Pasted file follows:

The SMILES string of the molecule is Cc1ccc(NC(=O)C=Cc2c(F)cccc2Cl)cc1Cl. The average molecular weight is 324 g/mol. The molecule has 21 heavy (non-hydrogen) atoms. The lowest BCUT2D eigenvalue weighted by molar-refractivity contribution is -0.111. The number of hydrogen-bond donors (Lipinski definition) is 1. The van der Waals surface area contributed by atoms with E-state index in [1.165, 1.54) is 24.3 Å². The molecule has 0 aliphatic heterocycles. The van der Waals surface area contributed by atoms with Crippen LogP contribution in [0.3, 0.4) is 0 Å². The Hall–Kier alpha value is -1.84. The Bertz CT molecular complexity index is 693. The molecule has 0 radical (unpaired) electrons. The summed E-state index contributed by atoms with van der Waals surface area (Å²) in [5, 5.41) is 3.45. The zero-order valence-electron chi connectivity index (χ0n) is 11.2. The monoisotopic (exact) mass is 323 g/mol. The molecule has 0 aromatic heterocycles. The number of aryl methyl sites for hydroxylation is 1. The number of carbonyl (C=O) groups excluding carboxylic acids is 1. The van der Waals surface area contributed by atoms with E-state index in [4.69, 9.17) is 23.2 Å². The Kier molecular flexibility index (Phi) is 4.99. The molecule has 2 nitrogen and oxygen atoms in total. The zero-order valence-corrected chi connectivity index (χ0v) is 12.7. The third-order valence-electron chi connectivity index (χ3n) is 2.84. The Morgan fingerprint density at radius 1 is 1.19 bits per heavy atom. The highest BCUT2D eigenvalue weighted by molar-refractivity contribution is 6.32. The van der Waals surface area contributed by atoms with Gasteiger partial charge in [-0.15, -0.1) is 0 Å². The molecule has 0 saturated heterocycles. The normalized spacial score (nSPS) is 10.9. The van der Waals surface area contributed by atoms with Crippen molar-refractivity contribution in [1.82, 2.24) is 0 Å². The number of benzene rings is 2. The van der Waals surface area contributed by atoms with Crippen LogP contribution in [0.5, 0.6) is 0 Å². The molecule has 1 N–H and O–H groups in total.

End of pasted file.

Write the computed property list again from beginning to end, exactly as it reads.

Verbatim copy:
The SMILES string of the molecule is Cc1ccc(NC(=O)C=Cc2c(F)cccc2Cl)cc1Cl. The average molecular weight is 324 g/mol. The molecule has 21 heavy (non-hydrogen) atoms. The lowest BCUT2D eigenvalue weighted by molar-refractivity contribution is -0.111. The number of hydrogen-bond donors (Lipinski definition) is 1. The van der Waals surface area contributed by atoms with E-state index in [1.165, 1.54) is 24.3 Å². The molecule has 0 aliphatic heterocycles. The van der Waals surface area contributed by atoms with Crippen LogP contribution in [0.3, 0.4) is 0 Å². The Hall–Kier alpha value is -1.84. The Bertz CT molecular complexity index is 693. The molecule has 0 radical (unpaired) electrons. The summed E-state index contributed by atoms with van der Waals surface area (Å²) in [5, 5.41) is 3.45. The zero-order valence-electron chi connectivity index (χ0n) is 11.2. The monoisotopic (exact) mass is 323 g/mol. The molecule has 0 aromatic heterocycles. The number of aryl methyl sites for hydroxylation is 1. The number of carbonyl (C=O) groups excluding carboxylic acids is 1. The van der Waals surface area contributed by atoms with E-state index in [4.69, 9.17) is 23.2 Å². The Kier molecular flexibility index (Phi) is 4.99. The molecule has 2 nitrogen and oxygen atoms in total. The zero-order valence-corrected chi connectivity index (χ0v) is 12.7. The third-order valence-electron chi connectivity index (χ3n) is 2.84. The Morgan fingerprint density at radius 1 is 1.19 bits per heavy atom. The highest BCUT2D eigenvalue weighted by molar-refractivity contribution is 6.32. The van der Waals surface area contributed by atoms with Gasteiger partial charge in [-0.15, -0.1) is 0 Å². The molecule has 0 saturated heterocycles. The normalized spacial score (nSPS) is 10.9. The van der Waals surface area contributed by atoms with Crippen molar-refractivity contribution in [1.82, 2.24) is 0 Å². The number of benzene rings is 2. The van der Waals surface area contributed by atoms with Crippen LogP contribution in [0.5, 0.6) is 0 Å². The molecule has 1 N–H and O–H groups in total.